LauraLynn Jansen

The Path of a Practitioner

 

A Glimpse into a Time from the Past.

Unknowingly I step onto the practitioner’s path. My body in emergency mode and my brain trying to make sense of a situation no one my age, that I’ve ever heard of, is facing. I don’t know how to figure this out. How do I save this body rapidly giving over to the deadly tumor sending out off-shoots of cancerous cells?

 

Amongst the chaos of the body, slivers of comprehension shine out into the corners of my brain. They are small beacons of hope, that I will find my way through this situation. These shards of light are opening to a comprehension of how to direct my life toward positivity amongst the despairing looks of adults around me and the fifty percent chance of survival handed down by the doctor. My first task is to figure out how to transfix my brain on the encouraging aspects of the life still within me. Ultimately, to save this life I must delve into the deep unknown pieces I’ve sworn to silence. An aspect of self I’ve pushed away to squelch any retorts while pursuing the longed-for career of being a model in Los Angeles.

 

The potential of dying at the age of twenty prompted a journey I’ve now been quietly pursuing for over thirty years, the practitioner’s path. The cancer was my initiation into discovering the elements of a magic potion for the alchemy of life in this body. The ingredients needed for this magical life-potioncome to me through personal encounters, professional pursuits, and a dedication to being a practitioner of lifethrough a Yogic lens. I must pause in this tale of self to clarify what Yogais to me by offering this reflection on it by Sabrina Lobdell,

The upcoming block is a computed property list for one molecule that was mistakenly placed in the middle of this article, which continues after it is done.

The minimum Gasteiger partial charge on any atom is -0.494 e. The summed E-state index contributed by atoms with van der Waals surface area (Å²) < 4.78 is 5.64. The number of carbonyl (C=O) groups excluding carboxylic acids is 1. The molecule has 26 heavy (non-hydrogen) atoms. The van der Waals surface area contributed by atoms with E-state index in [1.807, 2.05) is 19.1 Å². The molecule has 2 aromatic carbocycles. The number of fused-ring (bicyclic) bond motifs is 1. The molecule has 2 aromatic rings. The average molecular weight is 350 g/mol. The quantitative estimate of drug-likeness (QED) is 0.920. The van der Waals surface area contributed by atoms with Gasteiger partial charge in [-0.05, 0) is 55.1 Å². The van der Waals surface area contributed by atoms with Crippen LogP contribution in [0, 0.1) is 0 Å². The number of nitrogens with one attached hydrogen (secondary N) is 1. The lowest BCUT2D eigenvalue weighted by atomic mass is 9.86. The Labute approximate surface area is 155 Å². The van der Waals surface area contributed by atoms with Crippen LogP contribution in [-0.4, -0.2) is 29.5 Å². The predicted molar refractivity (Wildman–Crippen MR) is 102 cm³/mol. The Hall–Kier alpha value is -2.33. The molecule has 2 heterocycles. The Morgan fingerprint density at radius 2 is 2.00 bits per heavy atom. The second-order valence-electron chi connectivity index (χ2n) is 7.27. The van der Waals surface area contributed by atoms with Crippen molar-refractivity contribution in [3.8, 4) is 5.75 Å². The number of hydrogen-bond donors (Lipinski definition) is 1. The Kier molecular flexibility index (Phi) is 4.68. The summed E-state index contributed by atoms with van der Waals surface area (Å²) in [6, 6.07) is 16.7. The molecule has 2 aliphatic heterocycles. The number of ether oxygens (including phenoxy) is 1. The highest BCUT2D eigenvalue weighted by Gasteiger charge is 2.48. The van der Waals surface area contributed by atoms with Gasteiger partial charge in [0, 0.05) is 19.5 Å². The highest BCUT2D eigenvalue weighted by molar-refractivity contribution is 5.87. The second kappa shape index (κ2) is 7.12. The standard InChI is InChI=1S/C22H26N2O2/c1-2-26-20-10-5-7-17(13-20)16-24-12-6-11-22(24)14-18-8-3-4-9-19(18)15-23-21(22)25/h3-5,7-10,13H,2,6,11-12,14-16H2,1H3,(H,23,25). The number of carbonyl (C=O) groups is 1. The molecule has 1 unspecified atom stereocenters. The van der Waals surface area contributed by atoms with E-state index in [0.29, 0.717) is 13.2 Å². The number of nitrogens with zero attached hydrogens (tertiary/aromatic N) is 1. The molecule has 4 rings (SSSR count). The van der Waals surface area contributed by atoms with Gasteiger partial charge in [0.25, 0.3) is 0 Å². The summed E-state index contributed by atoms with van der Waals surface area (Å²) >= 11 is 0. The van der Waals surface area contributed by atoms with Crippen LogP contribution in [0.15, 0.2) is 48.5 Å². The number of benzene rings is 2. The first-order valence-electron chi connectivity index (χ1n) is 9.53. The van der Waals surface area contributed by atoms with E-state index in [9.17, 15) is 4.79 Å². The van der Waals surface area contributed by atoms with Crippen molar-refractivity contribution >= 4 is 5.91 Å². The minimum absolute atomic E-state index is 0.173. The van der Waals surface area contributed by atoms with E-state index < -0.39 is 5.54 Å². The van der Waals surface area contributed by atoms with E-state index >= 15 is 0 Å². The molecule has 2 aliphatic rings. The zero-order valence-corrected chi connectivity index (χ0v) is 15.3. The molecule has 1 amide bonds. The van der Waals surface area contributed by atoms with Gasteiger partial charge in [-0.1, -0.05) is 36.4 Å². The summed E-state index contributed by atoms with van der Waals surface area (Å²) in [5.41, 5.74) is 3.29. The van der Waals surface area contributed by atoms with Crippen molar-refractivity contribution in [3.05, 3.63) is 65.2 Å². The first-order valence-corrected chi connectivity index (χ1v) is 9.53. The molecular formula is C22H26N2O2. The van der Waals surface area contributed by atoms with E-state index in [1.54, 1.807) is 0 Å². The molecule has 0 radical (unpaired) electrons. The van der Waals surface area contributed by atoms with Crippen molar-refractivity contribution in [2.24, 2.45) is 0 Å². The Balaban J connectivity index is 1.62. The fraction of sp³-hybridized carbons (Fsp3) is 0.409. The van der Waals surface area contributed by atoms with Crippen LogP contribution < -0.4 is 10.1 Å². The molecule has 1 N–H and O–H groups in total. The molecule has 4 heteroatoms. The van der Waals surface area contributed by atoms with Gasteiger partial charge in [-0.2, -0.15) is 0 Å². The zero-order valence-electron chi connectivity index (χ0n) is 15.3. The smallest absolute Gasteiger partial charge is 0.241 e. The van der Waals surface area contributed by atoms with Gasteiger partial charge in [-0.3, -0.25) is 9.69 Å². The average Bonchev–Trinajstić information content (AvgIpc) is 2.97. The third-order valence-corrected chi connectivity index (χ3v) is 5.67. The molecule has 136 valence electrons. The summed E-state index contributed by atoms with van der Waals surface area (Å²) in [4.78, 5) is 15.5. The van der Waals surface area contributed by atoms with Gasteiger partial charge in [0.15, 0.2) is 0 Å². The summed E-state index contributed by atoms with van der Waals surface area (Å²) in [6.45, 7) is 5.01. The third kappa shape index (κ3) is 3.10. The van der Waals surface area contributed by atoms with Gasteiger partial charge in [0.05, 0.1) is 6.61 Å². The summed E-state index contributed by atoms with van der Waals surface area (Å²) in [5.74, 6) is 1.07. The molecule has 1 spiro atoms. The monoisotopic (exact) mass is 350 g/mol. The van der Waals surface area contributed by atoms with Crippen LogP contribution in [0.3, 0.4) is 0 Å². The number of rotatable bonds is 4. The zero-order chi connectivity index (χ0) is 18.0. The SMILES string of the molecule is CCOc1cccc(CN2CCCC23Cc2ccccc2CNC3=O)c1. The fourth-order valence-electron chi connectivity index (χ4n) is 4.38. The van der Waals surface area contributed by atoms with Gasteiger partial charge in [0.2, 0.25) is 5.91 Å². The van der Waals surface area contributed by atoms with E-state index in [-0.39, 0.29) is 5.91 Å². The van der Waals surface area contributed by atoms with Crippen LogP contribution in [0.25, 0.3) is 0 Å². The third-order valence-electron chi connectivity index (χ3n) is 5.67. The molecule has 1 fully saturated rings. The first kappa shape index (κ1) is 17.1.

“True Yoga is about self-realization, the merging of the individual consciousness into Universal Consciousness. In other words, Yoga is the union(coming from the Sanskrit transliteration of the word Yoga – yuj) of the individual soul with God.”

 

I am applying to a PhD program in Leadership and Changeat Antioch University and these are some of my thoughts as I prepare an essay of an autobiographical nature and intent. The countless hours spent in pain, nausea, and sleeplessness opened me to so much. Being an advocate for myself, for the first time in my life, is just one aspect that emerged. The radical change invoked by this experience and what it exposed me to is something I could never predict. Now I envision taking the past thirty plus years of Yogic engagement and the self-empowering life-leadership work (done with others) blending it with my own quest of being a leader in and of my life as the basis for the pursuit of a doctoral degree. Below is a bit of what I am writing to explain what leads me personally and professionally to want to be a doctoral student.